Category Archives: Books

Roots and Wings

Aside from the pitter patter of pet paws and my own keyboard clicks, the house is strangely silent. As a mom of an almost five year old, this hush doesn’t happen often.

Maeve is two houses away, playing inside with two long-time neighbor girls a few years her elder – and they all are delighted. Yesterday the new threesome played in our home, reading books, dressing up, chasing cats and even plopping down at the kitchen table to ask for a snack.

This is all so new to me. Now, we’ve shared playdates with preschool friends or meet-ups at the park – but as I’ve learned today, that’s so very different than letting her “be” without me or her dad. It’s just not about her being sans parent sidekicks, but we’ve orchestrated most every decision since we changed her first diaper. (Apologies to the future tweeny Maeve reading this. Yes, I mentioned your diapers to the world. Cue eye-roll … now!)

And in these moments I wonder if she will remember all we’ve tried to instill. Who will she “be” when not reminded by omnipotent voices from a few feet away to say thank you. Pick up the toys when you’re done. Take turns. Share. Be helpful. Use your kind voice. Make a good choice.

In five months, I’ll watch her enter elementary school as a kindergartner. Will she bravely bound inside, eager for new adventures? Or will she look back at me for assurance one last time before the door closes behind her? (If it’s anything like her first day at daycare when I returned to work, perhaps I should arrange for someone to get me home afterwards – who can see through all those tears to safely navigate a car through the streets?)

My mind sends me a reminder notice that this is just the beginning of an independence I’m supposed to be cultivating. You know, roots and wings.

Yet my maudlin heart responds with equal urgency that the moments are fleeting, the cuddles are numbered and it won’t be long before we’re not holding hands in public anymore.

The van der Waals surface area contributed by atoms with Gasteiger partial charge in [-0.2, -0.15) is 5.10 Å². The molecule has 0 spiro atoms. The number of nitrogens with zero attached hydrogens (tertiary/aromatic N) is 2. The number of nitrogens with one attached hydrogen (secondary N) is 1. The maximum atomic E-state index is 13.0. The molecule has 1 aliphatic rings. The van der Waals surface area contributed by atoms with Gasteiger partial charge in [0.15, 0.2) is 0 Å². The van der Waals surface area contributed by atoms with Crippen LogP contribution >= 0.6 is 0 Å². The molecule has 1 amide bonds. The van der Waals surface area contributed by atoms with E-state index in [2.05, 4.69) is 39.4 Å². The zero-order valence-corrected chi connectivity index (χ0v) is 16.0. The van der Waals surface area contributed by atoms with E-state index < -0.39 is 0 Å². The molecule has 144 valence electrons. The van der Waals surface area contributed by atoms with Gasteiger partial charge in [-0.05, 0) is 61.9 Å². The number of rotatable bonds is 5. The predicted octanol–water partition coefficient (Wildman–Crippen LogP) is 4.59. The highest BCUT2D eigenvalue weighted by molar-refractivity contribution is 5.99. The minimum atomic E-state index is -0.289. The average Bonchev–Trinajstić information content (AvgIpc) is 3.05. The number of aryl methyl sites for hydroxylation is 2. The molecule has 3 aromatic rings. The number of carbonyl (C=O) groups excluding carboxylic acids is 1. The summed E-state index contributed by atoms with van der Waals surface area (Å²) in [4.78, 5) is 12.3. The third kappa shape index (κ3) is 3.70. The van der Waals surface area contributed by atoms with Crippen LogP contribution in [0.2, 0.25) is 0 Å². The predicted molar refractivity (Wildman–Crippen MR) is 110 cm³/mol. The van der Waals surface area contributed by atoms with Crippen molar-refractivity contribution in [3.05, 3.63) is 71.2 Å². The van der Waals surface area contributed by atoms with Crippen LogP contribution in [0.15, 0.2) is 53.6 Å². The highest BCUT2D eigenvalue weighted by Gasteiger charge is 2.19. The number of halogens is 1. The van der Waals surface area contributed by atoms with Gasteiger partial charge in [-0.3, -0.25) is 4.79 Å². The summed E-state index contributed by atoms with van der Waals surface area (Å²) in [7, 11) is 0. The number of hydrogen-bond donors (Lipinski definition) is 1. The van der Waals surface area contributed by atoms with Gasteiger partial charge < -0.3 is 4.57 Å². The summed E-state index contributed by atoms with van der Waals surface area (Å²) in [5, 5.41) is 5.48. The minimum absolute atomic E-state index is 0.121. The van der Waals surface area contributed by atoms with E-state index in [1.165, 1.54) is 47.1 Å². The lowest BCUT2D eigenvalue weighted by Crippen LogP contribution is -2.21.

I can’t help but be reminded of an excerpt in the book Tuesdays with Morrie:

“Life is a series of pulls back and forth. You want to do one thing, but you are bound to do something else. Something hurts you, yet you know it shouldn’t. You take certain things for granted, even when you know you should never take anything for granted. … A tension of opposites, like a pull on a rubber band. And most of us live somewhere in the middle.”

That tug-of-war in my heart is as fierce as her concentration while pumping on the playground swings or pushing her little Chucks into the pavement – handlebar tassels blowing in her breeze – as she and her Radio Flyer scooter sail away. Away from me, from her dad. Away from needing us so completely. Away from the cocoon we’ve enveloped her in since the day she made us a family.

The stillness in the house suddenly cuts sharply, and my thoughts are rattled back to the here and now as I hear the laughter and chatter of three new pals heading toward me, and just a few minutes after the return time I’d assigned.

The door swings open and the gleam in her eye is blinding. The energy she radiates brings me back to the bliss of my own childhood when the only concern was what to play next and how much time before dark.

Maeve smiles at me, and in this moment of welcoming, I feel so strongly the connection we’ve carefully cultivated while in that little cocoon.

That passage from Tuesdays with Morrie ends with this: “Which side wins? Love wins. Love always wins.”